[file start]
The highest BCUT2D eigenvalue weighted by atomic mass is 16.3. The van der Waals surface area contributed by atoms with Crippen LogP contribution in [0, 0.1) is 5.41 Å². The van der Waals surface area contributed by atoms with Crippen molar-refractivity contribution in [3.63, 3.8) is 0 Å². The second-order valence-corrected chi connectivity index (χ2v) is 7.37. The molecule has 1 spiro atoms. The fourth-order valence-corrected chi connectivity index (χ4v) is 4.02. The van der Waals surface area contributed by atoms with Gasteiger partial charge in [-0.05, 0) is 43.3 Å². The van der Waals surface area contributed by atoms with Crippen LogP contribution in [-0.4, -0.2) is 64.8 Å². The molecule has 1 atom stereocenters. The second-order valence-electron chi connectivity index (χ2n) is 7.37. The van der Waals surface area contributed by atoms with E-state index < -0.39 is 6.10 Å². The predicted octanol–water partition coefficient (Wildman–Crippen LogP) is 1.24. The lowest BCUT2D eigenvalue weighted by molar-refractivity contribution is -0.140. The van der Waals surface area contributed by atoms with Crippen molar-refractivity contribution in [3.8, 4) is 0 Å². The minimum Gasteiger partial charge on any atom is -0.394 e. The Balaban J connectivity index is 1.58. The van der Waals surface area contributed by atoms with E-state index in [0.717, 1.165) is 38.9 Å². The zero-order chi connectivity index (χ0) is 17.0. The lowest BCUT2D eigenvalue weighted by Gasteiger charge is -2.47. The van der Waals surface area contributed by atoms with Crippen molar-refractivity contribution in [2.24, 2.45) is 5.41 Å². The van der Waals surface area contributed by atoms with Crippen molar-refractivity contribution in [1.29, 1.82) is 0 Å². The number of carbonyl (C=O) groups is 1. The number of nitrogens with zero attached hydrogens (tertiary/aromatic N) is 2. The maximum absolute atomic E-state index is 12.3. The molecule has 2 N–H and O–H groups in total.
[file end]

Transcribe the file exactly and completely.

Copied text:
The highest BCUT2D eigenvalue weighted by atomic mass is 16.3. The van der Waals surface area contributed by atoms with Crippen LogP contribution in [0, 0.1) is 5.41 Å². The van der Waals surface area contributed by atoms with Crippen molar-refractivity contribution in [3.63, 3.8) is 0 Å². The second-order valence-corrected chi connectivity index (χ2v) is 7.37. The molecule has 1 spiro atoms. The fourth-order valence-corrected chi connectivity index (χ4v) is 4.02. The van der Waals surface area contributed by atoms with Gasteiger partial charge in [-0.05, 0) is 43.3 Å². The van der Waals surface area contributed by atoms with Crippen LogP contribution in [-0.4, -0.2) is 64.8 Å². The molecule has 1 atom stereocenters. The second-order valence-electron chi connectivity index (χ2n) is 7.37. The van der Waals surface area contributed by atoms with E-state index < -0.39 is 6.10 Å². The predicted octanol–water partition coefficient (Wildman–Crippen LogP) is 1.24. The lowest BCUT2D eigenvalue weighted by molar-refractivity contribution is -0.140. The van der Waals surface area contributed by atoms with Crippen molar-refractivity contribution in [3.8, 4) is 0 Å². The minimum Gasteiger partial charge on any atom is -0.394 e. The Balaban J connectivity index is 1.58. The van der Waals surface area contributed by atoms with E-state index in [0.717, 1.165) is 38.9 Å². The zero-order chi connectivity index (χ0) is 17.0. The lowest BCUT2D eigenvalue weighted by Gasteiger charge is -2.47. The van der Waals surface area contributed by atoms with Crippen molar-refractivity contribution in [2.24, 2.45) is 5.41 Å². The van der Waals surface area contributed by atoms with Crippen molar-refractivity contribution in [1.29, 1.82) is 0 Å². The number of carbonyl (C=O) groups is 1. The number of nitrogens with zero attached hydrogens (tertiary/aromatic N) is 2. The maximum absolute atomic E-state index is 12.3. The molecule has 2 N–H and O–H groups in total.